Provisional agreement on the text of the proposed Right to Repair Directive was reached by European Union institutions on 1 February 2024. Read on for an overview of what this means for producers, retailers, repairers and other actors in the supply chain, alongside a summary of next steps.

The Right to Repair Directive (the Directive) forms part of a larger environmental initiative aiming to extend a product's life cycle and support a circular economy. In short, it will establish a new right to repair obligation on producers to repair products covered by a number of ecodesign regulations. It also will amend the existing rules on legal guarantees under the Sale of Goods Directive to extend the legal guarantee by 12 months where a consumer chooses a repair over a replacement, alongside other measures to encourage repair.

The text of the provisional agreement has not yet been published and is expected to become publicly available in the next few weeks. In the meantime, we have listed some highlights of the agreement on the text based on what we know at this stage.

A new right to repair obligation on producers

The Directive will require producers to carry out repairs outside of the legal guarantee for products covered by repairability obligations under certain EU ecodesign regulations listed in an Annex.

  • Products in scope: We are waiting to see the text of the provisional agreement for the final list of ecodesign regulations in scope; however, we expect this to be largely unchanged from the European Commission's proposal that contained ecodesign regulations applying to certain white goods (including household washing machines, dishwashers and refrigerators), vacuum cleaners, electronic displays, and mobile phones and tablets (among others). The Directive also allows for the Commission to add more products to this list over time.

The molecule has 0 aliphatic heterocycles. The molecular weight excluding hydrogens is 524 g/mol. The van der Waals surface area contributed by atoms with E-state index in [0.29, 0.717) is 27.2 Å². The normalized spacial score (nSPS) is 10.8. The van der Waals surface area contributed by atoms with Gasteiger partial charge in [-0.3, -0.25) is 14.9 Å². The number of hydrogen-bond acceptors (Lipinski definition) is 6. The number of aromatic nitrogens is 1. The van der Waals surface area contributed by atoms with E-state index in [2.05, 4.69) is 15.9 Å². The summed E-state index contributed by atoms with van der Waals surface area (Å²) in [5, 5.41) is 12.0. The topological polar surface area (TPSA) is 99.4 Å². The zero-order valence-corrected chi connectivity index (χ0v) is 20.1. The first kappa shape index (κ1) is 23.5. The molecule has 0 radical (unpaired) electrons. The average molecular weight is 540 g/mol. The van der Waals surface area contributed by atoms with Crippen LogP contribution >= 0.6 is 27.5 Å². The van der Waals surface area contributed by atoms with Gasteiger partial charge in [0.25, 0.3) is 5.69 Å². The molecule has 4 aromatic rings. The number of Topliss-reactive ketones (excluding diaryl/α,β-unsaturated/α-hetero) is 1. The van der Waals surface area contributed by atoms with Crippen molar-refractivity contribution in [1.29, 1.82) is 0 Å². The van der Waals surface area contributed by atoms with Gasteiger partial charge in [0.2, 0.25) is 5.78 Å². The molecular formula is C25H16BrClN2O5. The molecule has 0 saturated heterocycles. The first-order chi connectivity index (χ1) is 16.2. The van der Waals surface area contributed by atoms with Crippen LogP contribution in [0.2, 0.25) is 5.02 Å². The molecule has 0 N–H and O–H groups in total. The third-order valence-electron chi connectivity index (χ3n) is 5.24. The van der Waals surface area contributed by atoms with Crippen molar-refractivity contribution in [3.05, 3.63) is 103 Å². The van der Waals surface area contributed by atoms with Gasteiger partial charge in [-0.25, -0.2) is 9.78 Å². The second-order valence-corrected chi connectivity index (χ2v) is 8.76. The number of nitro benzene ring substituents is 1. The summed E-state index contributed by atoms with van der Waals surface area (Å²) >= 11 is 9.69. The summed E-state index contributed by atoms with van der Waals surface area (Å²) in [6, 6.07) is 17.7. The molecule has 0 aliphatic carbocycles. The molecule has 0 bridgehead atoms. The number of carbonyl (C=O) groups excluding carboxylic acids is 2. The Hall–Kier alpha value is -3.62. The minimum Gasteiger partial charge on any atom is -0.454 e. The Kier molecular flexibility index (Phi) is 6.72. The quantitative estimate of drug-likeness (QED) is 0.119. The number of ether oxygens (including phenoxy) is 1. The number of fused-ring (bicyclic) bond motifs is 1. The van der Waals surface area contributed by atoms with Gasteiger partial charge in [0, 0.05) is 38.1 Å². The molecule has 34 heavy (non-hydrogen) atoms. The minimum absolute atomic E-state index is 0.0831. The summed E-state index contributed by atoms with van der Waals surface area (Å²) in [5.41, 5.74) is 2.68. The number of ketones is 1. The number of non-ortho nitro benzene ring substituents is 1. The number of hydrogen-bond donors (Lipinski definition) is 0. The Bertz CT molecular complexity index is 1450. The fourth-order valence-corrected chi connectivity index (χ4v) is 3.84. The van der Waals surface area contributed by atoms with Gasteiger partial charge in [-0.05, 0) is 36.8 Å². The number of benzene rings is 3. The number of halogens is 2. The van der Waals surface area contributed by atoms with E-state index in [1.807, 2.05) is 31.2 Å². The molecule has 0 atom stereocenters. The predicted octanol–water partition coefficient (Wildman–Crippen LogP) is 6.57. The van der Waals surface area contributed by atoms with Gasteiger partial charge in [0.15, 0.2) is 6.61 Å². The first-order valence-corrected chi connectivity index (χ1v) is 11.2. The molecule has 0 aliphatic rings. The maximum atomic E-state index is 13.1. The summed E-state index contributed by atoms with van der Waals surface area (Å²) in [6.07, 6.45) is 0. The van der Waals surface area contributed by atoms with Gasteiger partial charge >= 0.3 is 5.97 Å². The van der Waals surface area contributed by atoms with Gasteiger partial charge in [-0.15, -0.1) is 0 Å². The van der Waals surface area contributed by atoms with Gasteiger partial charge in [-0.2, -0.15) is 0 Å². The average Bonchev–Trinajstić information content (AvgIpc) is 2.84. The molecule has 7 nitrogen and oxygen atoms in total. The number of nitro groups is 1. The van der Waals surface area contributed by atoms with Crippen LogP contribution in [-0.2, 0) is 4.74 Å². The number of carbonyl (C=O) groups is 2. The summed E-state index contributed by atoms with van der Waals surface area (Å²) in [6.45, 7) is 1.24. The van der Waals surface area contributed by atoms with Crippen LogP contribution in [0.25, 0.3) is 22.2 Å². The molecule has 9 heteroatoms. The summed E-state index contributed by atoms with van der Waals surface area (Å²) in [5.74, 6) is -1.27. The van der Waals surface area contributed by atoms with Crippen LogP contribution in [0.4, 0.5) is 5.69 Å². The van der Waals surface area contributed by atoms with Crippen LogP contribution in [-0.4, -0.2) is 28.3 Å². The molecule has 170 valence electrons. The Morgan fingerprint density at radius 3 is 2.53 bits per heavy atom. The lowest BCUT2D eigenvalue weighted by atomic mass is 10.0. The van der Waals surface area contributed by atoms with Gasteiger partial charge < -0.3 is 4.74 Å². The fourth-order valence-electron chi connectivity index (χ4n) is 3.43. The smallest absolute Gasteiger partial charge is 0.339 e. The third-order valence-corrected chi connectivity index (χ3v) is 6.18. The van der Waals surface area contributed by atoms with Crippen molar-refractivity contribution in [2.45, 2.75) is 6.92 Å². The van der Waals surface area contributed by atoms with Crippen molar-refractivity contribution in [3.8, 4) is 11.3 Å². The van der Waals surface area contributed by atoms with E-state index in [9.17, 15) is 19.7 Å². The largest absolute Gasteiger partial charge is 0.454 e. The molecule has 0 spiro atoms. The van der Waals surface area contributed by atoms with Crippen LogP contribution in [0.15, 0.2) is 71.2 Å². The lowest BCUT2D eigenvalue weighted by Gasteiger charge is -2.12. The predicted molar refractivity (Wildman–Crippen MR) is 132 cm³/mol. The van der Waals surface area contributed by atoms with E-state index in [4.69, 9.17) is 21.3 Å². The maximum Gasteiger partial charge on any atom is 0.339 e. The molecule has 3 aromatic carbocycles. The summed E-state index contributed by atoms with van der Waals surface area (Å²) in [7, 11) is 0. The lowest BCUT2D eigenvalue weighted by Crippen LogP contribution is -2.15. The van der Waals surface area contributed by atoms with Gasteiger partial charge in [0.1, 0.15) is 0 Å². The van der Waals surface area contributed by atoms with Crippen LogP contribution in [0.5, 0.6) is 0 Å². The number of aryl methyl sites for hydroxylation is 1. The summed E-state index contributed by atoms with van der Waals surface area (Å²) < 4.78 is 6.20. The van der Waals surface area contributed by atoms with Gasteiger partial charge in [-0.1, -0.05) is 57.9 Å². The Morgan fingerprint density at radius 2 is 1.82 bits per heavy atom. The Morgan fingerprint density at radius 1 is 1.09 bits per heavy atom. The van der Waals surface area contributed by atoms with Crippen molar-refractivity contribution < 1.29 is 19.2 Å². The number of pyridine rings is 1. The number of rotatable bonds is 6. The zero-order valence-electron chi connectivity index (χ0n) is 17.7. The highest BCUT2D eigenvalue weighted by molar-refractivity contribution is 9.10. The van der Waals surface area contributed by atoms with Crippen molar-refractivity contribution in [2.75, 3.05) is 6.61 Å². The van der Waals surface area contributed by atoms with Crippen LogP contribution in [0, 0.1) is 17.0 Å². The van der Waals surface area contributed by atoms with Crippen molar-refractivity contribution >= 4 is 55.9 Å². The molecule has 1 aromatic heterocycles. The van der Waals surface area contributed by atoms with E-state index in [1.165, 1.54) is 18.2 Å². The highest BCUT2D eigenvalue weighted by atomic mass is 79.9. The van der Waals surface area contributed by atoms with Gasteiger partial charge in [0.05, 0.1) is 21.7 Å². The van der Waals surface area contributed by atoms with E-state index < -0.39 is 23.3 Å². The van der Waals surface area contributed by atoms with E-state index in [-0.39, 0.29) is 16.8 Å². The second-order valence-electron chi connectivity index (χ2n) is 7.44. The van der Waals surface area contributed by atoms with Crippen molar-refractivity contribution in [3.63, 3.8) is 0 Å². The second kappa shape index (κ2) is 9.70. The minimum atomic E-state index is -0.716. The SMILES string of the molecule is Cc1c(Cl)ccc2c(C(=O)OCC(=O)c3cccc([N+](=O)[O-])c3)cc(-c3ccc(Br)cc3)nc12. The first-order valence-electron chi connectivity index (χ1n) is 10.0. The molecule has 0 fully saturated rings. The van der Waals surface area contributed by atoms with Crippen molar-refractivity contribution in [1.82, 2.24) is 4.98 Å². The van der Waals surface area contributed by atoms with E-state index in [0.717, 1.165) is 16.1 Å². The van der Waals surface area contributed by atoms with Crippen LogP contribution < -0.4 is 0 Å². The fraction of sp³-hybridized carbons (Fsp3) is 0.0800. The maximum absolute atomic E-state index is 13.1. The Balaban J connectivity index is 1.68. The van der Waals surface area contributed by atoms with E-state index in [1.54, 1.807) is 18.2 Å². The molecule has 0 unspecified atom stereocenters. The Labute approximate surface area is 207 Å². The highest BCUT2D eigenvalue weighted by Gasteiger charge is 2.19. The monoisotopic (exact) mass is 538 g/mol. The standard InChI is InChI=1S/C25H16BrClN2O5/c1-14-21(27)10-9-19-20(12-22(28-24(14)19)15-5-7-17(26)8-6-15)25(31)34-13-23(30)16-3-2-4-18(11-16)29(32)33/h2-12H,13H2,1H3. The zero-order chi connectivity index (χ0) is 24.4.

• Repairrequirements: The Commission's original proposal tied the scope of repairs required to be offered by the producer to the repairability requirements under the relevant ecodesign regulations (e.g., the components covered and the periods of time that spare parts need to be available etc.). Producers can charge for the repair; however, indications are that a "reasonableness" requirement has been introduced. We will be checking the text of the final agreement to see whether the exemption where repair would be impossible proposed by the Commission has been retained.
  • Spare parts obligations: A number of obligations surrounding spare parts also have been agreed – such as requiring information on certain spare parts to appear on a website, making them available to all parties in the repair sector and preventing certain practices that can hinder repair – including contractual clauses or certain software- and hardware-related barriers (among other things).
  • Loan devices:The European Parliament's press release (see below) refers to measures that could require loan devices to be provided to consumers while they wait for repair in certain cases and to enable a consumer to opt for a refurbished unit as an alternative. We will be checking the provisional agreement to understand the detail of these measures.

Amendments to the existing legal guarantee